In my last post, I briefly discussed a survey Entrust commissioned to understand the effect trust seals have on online transaction behavior. Coincidentally, I discovered an article in IEEE Security & Privacy magazine about a similar survey the magazine conducted.
Security-related items were one of eight different factors the survey identified that affected the participants’ buying choices. Trust logos and certifications, as they referred to them, were not an important determining factor. The most familiar trust seal was recognized by only 17 percent of those surveyed. This trust seal was recognized only due to a previous online experience and not due to familiarity with the brand. More compelling is the fact that not one participant knew why this seal meant a site was secure.
Why use a trust seal at all if a consumer does not understand the value of a trust seal and what it represents? This is one of several buying decision factors? The trust seal is a fairly simple way to convey — to the small number of users who look for it — that an organization is conscientious about website security.
It does not hurt to have it, but the surveys have proven that the user is not concerned with the brand name on the seal. Therefore, the selection of an SSL provider should be based on other benefits, such as service level and verification process, and not on the misplaced belief that the brand name will increase sales.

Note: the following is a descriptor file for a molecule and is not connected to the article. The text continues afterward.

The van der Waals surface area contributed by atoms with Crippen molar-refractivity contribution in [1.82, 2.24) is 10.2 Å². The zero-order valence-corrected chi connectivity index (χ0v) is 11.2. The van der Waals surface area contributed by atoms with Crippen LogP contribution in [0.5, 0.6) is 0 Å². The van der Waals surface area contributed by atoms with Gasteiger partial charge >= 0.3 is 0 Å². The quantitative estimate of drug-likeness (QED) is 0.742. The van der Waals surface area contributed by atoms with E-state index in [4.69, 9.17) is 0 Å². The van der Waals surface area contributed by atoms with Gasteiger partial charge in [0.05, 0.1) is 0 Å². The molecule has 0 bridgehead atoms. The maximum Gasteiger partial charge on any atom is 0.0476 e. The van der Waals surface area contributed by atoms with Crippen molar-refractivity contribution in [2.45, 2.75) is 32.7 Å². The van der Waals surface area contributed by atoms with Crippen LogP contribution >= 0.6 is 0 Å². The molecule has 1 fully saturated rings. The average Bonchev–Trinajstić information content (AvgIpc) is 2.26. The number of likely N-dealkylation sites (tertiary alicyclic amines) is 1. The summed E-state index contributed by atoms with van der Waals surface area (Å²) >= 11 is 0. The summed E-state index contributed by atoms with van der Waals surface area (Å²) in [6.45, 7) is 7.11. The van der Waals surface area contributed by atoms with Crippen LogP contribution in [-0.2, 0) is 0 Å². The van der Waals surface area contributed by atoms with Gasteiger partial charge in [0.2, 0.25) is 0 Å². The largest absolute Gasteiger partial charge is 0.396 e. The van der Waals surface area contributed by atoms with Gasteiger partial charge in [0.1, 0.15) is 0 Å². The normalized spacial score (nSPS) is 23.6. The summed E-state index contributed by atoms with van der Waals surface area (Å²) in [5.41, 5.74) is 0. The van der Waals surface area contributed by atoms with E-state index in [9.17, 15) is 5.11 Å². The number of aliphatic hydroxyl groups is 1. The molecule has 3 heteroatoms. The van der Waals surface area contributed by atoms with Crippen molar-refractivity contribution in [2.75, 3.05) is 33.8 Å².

How should you select your SSL provider? To begin, not all providers are the same. Entrust has always focused on maintaining the highest standards in security, trust, service and support. As an active member of the CA/Browser Forum, the first provider to pass WebTrust’s CA/EV audits and one of the main influencers behind the adoption of Extended Validation (EV) certificates, Entrust continues to emphasize the security of the Internet and those interacting online.
Part of putting our customers first is supplying them the tools needed to increase the monitoring capability of their certificate environment and allow them to manage ALL the certificates in that environment — not just those purchased from Entrust. This includes helping manage certificate expiry, finding and remediating rogue certificates, as well as inventorying and managing certificate lifecycles utilizing Entrust Discovery and/or the Entrust Certificate Management Service (CMS).
The study Entrust conducted placed responsibility for the trust of the consumer on the website holder and/or credit card company; the customer expects the website or their credit card company to protect their security and information. With the need to ensure security for an organization and its customers, businesses should select the SSL provider that focuses on the highest levels of security and customer service.